Production area: North-western area of Dehong county

About Yunnan Sourcing View company

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5 Tasting Notes

77
52 tasting notes

I had some physical issues with drinking this tea but didn’t go into too much detail on my blog because it’s a little gross. But I feel better talking about it on Steepster because people examine the physical effects of tea and sickness more directly and without any fanfare. Another issue is this tea has been so much discussed in the past on blogs and forums, and I am feeling like past discussions deserve a new look because I’m not convinced the tea is the same today as it was 5-10 years ago.

I brewed this up super strong, 8 grams per 125 ml yielding a thick brew, a bit orange from my Yixing pot. My inner tea drunk swang like a monkey over 8 steeps. The tea was not steeped out yet when I quit, and I kept the leaf for several days before throwing it out. If I could’ve steeped it out, I would have. This tea packed quite a punch of bitter with that undertone of floral I like so well in the black tea versions of this same leaf (light roast and regular roast. The brick has everything we would want in an age-er.

Yet the writing about this brick from 2005-8 indicate a sweet, gentle brew and people who own those years today say the brick turned flat and tasteless. That it is a drink-now kind of tea. Is this really the same tea? The one I tasted is a kick in the gut, not a kind and gentle brew by any stretch. I was flash brewing gong fu too. We’ve read about how recent droughts have concentrated tea leaves. Do you guys think this tea has changed at all, is the leaf stronger now? Or am I just a lightweight? Or will other people who drink Bulang raw or young Xiaguan use these as a comparison point for wild purple?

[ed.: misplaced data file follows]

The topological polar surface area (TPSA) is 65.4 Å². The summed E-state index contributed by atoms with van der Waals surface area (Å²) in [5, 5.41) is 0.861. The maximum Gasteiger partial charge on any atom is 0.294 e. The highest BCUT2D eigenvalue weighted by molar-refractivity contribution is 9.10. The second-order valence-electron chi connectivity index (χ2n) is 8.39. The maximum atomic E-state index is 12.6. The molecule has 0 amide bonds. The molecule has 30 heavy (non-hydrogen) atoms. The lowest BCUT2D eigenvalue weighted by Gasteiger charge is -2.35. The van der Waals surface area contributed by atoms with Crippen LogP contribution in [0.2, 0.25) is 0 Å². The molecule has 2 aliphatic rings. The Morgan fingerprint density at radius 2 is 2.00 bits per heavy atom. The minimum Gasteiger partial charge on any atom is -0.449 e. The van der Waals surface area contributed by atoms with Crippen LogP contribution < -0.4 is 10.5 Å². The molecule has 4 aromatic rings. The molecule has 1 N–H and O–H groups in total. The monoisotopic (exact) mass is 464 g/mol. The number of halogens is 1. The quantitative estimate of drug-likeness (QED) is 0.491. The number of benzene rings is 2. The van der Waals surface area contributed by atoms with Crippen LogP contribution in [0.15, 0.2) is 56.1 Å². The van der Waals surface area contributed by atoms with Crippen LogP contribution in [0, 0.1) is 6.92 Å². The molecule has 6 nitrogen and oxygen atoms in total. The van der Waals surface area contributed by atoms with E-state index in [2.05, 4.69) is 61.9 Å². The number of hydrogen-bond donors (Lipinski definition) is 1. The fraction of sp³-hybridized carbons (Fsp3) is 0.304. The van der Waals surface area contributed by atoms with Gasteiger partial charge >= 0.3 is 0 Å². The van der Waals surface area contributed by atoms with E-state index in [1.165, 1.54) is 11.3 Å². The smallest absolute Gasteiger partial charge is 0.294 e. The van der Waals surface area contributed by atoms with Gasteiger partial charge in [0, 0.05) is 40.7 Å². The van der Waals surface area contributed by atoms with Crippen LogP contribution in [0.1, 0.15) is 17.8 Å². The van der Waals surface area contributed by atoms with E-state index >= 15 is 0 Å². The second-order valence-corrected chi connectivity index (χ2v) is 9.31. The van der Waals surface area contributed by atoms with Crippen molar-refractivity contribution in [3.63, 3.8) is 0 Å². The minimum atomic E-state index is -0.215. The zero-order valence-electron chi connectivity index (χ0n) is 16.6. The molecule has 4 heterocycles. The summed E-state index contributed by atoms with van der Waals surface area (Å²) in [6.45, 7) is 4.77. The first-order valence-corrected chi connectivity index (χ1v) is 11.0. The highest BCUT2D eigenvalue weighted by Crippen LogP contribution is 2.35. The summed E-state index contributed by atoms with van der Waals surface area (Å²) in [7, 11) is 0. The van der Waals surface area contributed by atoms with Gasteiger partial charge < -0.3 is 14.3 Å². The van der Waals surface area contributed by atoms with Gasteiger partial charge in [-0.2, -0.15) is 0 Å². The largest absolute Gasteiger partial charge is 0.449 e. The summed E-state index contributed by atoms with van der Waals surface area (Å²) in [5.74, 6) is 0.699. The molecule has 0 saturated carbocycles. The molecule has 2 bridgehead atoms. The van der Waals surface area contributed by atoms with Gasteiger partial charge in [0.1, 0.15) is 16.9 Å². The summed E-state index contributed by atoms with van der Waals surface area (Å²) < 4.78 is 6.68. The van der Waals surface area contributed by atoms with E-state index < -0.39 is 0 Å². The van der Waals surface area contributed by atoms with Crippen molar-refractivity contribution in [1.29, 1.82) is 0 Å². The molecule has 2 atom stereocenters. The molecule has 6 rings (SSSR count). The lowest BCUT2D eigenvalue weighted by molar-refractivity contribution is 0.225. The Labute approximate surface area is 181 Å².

I paid for my tea drunk with a complete bowel clean out the next day. Before I blame the tea entirely, two other factors must be noted, one is bowel cramping from menopausal menstruation, another is I took naproxen (an NSAID) for back pain. Have any of you had issues with NSAID use and raw sheng puerh? Otherwise, I normally drink more highly aged tea and better quality tea leaf than this which won’t affect my gut, so maybe it is the tea.

I paid $30 for a tong of bricks and this 2013 edition is now sold out. Without the physical issues, I have to say I love this leaf. Seems like people either love it or it is a meh. But I might tuck these away for my son someday and stick to the black tea version if the raw really causes me distress. Too bad for me, it is one tasty cup.